The best way to keep yourself and your baby healthy is to avoid getting AIDS in the first place. Risky behaviors, like drug use, having sex with a man who uses drugs, and prostitution can put a woman and her baby at risk for AIDS, drug addiction, and other diseases. A latex or silicone condom can help reduce the risk, but the best solution is to simply not have sex with someone if there's a chance he could be HIV positive.
Women who have induced abortions have an increased risk of HIV-1 infection of 172%. (Researchers are at least 99% confident of this result.)
"Significantly higher prevalence of infection [HIV-1] were associated with induced abortion (0.49%) than with delivery (0.18%) (OR: 2.72; 95% CI: 2.29-3.22)" - European Journal of Epidemiology, "Deliveries, abortion and HIV-1 infection in Rome, 1989-1994," 1997,13:373-378.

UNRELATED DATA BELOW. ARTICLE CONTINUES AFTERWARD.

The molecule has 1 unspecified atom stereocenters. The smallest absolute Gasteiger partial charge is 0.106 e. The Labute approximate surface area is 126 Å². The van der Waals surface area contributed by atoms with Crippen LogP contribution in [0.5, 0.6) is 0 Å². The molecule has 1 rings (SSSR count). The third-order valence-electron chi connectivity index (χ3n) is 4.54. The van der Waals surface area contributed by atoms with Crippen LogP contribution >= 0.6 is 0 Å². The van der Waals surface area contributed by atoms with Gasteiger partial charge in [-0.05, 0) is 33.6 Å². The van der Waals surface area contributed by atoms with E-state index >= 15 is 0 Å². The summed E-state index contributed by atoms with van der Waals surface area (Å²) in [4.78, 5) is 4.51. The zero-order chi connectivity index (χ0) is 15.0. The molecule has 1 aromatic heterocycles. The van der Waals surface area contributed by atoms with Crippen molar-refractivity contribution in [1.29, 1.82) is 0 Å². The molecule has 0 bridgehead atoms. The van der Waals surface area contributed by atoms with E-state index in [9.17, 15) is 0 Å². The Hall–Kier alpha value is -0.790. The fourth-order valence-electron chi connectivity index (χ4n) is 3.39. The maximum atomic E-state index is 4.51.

HIV and the Baby
The good news is a pregnant, HIV positive woman will not usually give her child the disease. There is a 75% chance that the child will be completely unaffected if the HIV+ mother does nothing. The odds of having an uninfected child are less than 8% if the mother is treated with ZDV (AZT) during the pregnancy. For this reason it is recommended that all pregnant women avail themselves of an HIV test as soon as pregnancy is discovered.
Because the child takes on the mother's immune system, the infant will have HIV antibodies, subsequently testing positive after birth. Not until the child is eighteen months old can it be known for certain whether or not he or she is actually infected with the AIDS virus. It has even been documented that some infected infants clear themselves of the AIDS virus. Although most children who do contract AIDS have poor prognoses, some lead healthy and relatively unaffected lives. If the prospect of raising a child with AIDS is too difficult, there are families who are willing to adopt HIV+ babies.